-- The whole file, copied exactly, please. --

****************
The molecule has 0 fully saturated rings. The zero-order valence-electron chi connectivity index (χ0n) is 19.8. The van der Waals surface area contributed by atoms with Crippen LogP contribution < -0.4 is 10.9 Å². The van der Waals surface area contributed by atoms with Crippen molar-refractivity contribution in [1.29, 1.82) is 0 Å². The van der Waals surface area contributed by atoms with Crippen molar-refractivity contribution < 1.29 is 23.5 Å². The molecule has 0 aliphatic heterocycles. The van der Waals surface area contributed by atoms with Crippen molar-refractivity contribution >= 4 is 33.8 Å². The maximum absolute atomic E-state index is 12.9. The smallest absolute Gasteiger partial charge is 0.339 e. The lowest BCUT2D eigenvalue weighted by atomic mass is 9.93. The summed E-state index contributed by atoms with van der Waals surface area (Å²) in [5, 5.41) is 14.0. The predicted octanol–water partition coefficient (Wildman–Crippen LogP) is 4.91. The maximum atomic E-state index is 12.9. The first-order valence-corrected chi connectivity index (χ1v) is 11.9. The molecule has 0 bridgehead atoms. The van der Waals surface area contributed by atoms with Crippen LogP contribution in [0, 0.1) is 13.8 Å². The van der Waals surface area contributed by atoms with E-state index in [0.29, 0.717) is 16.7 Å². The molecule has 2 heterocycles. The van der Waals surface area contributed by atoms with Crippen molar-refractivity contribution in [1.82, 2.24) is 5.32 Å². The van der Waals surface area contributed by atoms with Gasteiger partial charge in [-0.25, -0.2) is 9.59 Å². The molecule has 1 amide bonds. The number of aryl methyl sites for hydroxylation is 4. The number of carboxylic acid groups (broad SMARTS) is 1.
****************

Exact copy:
The molecule has 0 fully saturated rings. The zero-order valence-electron chi connectivity index (χ0n) is 19.8. The van der Waals surface area contributed by atoms with Crippen LogP contribution < -0.4 is 10.9 Å². The van der Waals surface area contributed by atoms with Crippen molar-refractivity contribution in [1.29, 1.82) is 0 Å². The van der Waals surface area contributed by atoms with Crippen molar-refractivity contribution < 1.29 is 23.5 Å². The molecule has 0 aliphatic heterocycles. The van der Waals surface area contributed by atoms with Crippen molar-refractivity contribution >= 4 is 33.8 Å². The maximum absolute atomic E-state index is 12.9. The smallest absolute Gasteiger partial charge is 0.339 e. The lowest BCUT2D eigenvalue weighted by atomic mass is 9.93. The summed E-state index contributed by atoms with van der Waals surface area (Å²) in [5, 5.41) is 14.0. The predicted octanol–water partition coefficient (Wildman–Crippen LogP) is 4.91. The maximum atomic E-state index is 12.9. The first-order valence-corrected chi connectivity index (χ1v) is 11.9. The molecule has 0 bridgehead atoms. The van der Waals surface area contributed by atoms with Crippen LogP contribution in [0, 0.1) is 13.8 Å². The van der Waals surface area contributed by atoms with E-state index in [0.29, 0.717) is 16.7 Å². The molecule has 2 heterocycles. The van der Waals surface area contributed by atoms with Crippen molar-refractivity contribution in [1.82, 2.24) is 5.32 Å². The van der Waals surface area contributed by atoms with Gasteiger partial charge in [-0.25, -0.2) is 9.59 Å². The molecule has 1 amide bonds. The number of aryl methyl sites for hydroxylation is 4. The number of carboxylic acid groups (broad SMARTS) is 1.